Impact of the marine atmospheric boundary layer conditions on VSLS abundances in the eastern tropical and subtropical North Atlantic Ocean.

Fuhlbruegge, Steffen, Krüger, Kirstin, Quack, Birgit, Atlas, E., Hepach, Helmke and Ziska, Franziska (2013) Impact of the marine atmospheric boundary layer conditions on VSLS abundances in the eastern tropical and subtropical North Atlantic Ocean. Open Access Atmospheric Chemistry and Physics, 13 (13). pp. 6345-6357. DOI 10.5194/acp-13-6345-2013.

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During the DRIVE (Diurnal and Regional Variability of Halogen Emissions) ship campaign we investigated the variability of the halogenated very short-lived substances (VSLS) bromoform (CHBr3), dibromomethane (CH2Br2) and methyl iodide (CH3I) in the marine atmospheric boundary layer in the eastern tropical and subtropical North Atlantic Ocean during May/June 2010. The highest VSLS mixing ratios were found near the Mauritanian coast and close to Lisbon (Portugal). With backward trajectories we identified predominantly air masses from the open North Atlantic with some coastal influence in the Mauritanian upwelling area, due to the prevailing NW winds. The maximum VSLS mixing ratios above the Mauritanian upwelling were 8.92 ppt for bromoform, 3.14 ppt for dibromomethane and 3.29 ppt for methyl iodide, with an observed maximum range of the daily mean up to 50% for bromoform, 26% for dibromomethane and 56% for methyl iodide. The influence of various meteorological parameters - such as wind, surface air pressure, surface air and surface water temperature, humidity and marine atmospheric boundary layer (MABL) height - on VSLS concentrations and fluxes was investigated. The strongest relationship was found between the MABL height and bromoform, dibromomethane and methyl iodide abundances. Lowest MABL heights above the Mauritanian upwelling area coincide with highest VSLS mixing ratios and vice versa above the open ocean. Significant high anti-correlations confirm this relationship for the whole cruise. We conclude that especially above oceanic upwelling systems, in addition to sea-air fluxes, MABL height variations can influence atmospheric VSLS mixing ratios, occasionally leading to elevated atmospheric abundances. This may add to the postulated missing VSLS sources in the Mauritanian upwelling region (Quack et al., 2007).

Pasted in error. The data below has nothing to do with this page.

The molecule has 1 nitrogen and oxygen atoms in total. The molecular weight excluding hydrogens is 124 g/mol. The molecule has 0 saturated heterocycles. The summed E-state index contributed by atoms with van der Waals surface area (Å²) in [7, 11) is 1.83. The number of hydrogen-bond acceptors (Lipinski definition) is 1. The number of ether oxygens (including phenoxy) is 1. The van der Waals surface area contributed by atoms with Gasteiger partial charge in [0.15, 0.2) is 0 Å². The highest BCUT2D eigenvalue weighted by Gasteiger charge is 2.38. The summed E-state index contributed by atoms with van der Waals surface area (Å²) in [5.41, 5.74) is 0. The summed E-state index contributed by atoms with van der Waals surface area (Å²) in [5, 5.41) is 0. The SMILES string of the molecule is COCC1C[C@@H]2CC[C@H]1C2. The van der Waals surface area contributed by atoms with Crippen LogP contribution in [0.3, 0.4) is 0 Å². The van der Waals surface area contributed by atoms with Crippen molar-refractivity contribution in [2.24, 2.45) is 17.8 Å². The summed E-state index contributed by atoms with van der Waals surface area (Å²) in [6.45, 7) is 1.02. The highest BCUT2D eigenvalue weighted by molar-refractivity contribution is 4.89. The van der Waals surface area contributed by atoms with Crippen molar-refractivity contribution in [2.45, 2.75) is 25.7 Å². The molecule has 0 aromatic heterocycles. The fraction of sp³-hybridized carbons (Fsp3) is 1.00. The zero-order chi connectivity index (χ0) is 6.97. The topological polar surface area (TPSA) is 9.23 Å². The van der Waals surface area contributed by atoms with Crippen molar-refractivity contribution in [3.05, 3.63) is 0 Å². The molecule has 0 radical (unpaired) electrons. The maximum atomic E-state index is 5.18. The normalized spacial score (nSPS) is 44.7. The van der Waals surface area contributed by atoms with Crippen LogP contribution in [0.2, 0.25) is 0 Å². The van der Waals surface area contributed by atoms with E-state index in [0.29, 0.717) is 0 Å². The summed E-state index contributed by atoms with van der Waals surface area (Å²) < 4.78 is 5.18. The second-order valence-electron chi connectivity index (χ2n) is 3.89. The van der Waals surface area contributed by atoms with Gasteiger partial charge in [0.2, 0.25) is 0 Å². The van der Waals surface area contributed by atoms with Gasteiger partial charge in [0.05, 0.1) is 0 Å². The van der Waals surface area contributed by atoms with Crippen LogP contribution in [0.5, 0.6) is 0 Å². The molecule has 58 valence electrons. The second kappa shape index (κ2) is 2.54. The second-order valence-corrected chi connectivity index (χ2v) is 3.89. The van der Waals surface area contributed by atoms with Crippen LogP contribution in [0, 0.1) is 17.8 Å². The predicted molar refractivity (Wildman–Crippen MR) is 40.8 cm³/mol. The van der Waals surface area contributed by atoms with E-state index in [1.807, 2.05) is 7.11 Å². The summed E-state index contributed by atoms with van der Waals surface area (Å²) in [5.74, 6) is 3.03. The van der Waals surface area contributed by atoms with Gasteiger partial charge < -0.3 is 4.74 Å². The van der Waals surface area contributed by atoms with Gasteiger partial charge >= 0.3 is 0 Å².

Document Type: Article
Funder compliance: info:eu-repo/grantAgreement/EC/FP7/226224
Additional Information: WOS:000321767200014
Research affiliation: OceanRep > GEOMAR > FB1 Ocean Circulation and Climate Dynamics > FB1-ME Maritime Meteorology
OceanRep > GEOMAR > FB2 Marine Biogeochemistry > FB2-CH Chemical Oceanography
Refereed: Yes
Open Access Journal?: Yes
Publisher: Copernicus Publications (EGU)
Projects: SOPRAN, SHIVA, DRIVE, Future Ocean
Date Deposited: 28 Aug 2013 08:59
Last Modified: 24 Sep 2019 00:06

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